Missouri Constitution Does Not Prohibit A Religious Institution From Participating In Program that Provided Playground Safety Materials From Recycled Tires

“Congress shall make no law respecting an establishment of religion, or prohibiting the free exercise thereof…

bill of rights.png

These, simple, concise and powerful words – fifteen in number – cemented in the Bill of Rights of the United States Constitution the separation of church and state and the right to practice religious beliefs without interference from the government (Free Exercise Clause). These are two of the most important freedoms we enjoy, all in fifteen beautiful words, side-by-side.

Not often, but sometimes the Separation of Church and State Clause and the Free Exercise Clause clash requiring the United States Supreme Court to resolve the conflict. Trinity Lutheran Church decided by the United States Supreme Court in June 2017, was such a case.

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U. S. Supreme Court

In Trinity Lutheran, the United States Supreme Court held that Missouri could not deny an applicant the opportunity to compete for a grant that provided playground surfaces made from recycled tires because the applicant was a church.

Trinity Lutheran Church asserted a right to participate in a government benefit program (Missouri’s Scrap Tire Program) without having to disavow its religious character. On its surface if looked like small potatoes. It was not.playground.png

Missouri argued that the Missouri Constitution, adopted in 1875, prohibited furnishing taxpayer money directly or indirectly to churches based upon the separation of church and state clause in the Missouri Constitution that provides:

“That no money shall ever be taken from the public treasury, directly or indirectly, in aid of any church, sect or denomination of religion, or in aid of any priest, preacher, minister or teacher thereof, as such; and that no preference shall be given to nor any discrimination made against any church, sect or creed of religion, or any form of religious faith or worship.”

The Supreme Court held that denying a generally available benefit solely on account of religious identity imposed a penalty, which violates the Free Exercise Clause of the First Amendment to the United States Constitution.  “The express discrimination against religious exercise here is not the denial of a grant but rather the refusal to allow the Church, solely because it is a church, to compete with secular organizations for a grant.”

This case draws a  bright line with respect to how local and state government can use public funds when offering grants or other aid to churches or religious institutions.  Prior to this case, Missouri cases interpreted the Missouri Constitution to prohibit granting or giving public funds to a church or religious group.

Obviously local government will now have to adjust many of its programs involving the granting of financial aid for improvements to sewers, storm water or water lines, streets and other programs so that they do not exclude churches and religious institutions.  Although the opinion seems to establish a bright line where the free exercise clause trumps the establishment clause the line of demarcation is not as clear, as it would seem.  While the decision was by a 7 to 2 margin there was a significant controversy over Footnote #3, in the majority opinion, which states that:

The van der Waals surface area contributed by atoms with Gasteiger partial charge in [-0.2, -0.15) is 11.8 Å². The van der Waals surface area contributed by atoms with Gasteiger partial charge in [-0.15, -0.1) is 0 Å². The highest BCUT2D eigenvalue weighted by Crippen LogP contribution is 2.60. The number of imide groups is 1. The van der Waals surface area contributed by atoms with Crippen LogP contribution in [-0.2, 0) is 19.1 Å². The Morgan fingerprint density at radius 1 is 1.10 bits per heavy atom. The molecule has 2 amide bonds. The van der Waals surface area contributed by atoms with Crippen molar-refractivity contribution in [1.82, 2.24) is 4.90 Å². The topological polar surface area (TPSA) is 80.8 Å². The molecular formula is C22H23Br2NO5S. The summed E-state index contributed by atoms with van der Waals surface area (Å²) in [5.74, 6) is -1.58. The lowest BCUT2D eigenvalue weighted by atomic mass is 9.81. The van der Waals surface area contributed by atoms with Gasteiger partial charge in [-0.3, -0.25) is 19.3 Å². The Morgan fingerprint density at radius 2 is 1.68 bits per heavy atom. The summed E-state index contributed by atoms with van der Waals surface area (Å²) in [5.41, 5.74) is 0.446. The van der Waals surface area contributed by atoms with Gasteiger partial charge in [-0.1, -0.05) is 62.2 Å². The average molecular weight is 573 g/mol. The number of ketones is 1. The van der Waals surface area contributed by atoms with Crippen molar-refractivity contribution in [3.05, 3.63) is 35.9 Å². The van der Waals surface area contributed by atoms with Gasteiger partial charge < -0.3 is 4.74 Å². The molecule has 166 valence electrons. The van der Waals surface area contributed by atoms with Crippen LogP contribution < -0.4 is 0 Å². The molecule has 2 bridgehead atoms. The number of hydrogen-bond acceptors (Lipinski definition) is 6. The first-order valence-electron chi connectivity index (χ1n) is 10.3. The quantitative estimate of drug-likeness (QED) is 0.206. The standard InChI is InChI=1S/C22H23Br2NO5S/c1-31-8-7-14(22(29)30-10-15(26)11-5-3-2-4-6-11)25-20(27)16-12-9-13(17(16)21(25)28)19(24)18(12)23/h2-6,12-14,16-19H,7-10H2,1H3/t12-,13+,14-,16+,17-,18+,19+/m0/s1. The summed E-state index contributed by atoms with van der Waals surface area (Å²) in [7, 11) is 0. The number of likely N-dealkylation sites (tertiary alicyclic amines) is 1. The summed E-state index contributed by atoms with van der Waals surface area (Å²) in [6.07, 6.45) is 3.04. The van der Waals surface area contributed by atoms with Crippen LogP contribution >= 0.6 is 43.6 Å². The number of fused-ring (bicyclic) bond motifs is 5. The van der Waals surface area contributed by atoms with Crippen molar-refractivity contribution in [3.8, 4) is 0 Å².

“This case involves express discrimination based on religious identity with respect to playground resurfacing.  We do not address religious uses of funding or other forms of discrimination.” (Emphasis added)

What does Footnote #3 mean? Truth is no one really knows except a significant number of the judges clearly wanted to leave open the door by avoiding an all-expansive interpretation.  Of particular interest was the dissent by Justice Sotomayor joined by Justice Ginsburg, which explored in detail reasons for Missouri’s 1875 constitutional provision that prohibited any financial aid to a religious institution.  Inexplicably, the majority opinion mostly ignored the long history in Missouri, going back to the 1875 Constitution, concerning restrictions on financial aid to churches and religious institutions.

The Court also made it clear that it was not overruling a case, which involved the direct funding of scholarship program to assist divinity students in Washington State, which involve a similar challenge. The Washington State case was a violation of the separation of church and state clause because the scholarship program used state funds to help students obtain a devotional degree in the ministry. This was vastly different from the facts in Trinity Lutheran, which involved a state grant to supply materials for safety at a church school.

In recent years, the United States Supreme Court has shown a great interest in cases involving religious freedom. I would expect that there will be a continuing debate between the Separation Clause and the Establishment Clause. The Trinity Lutheran opinion, including the dissent will inform much of this debate.

You may find that the following Posts dealing with tax credits for private schools and prayer at city Council meeting may be of interest.

Howard Wright© 2017Now will

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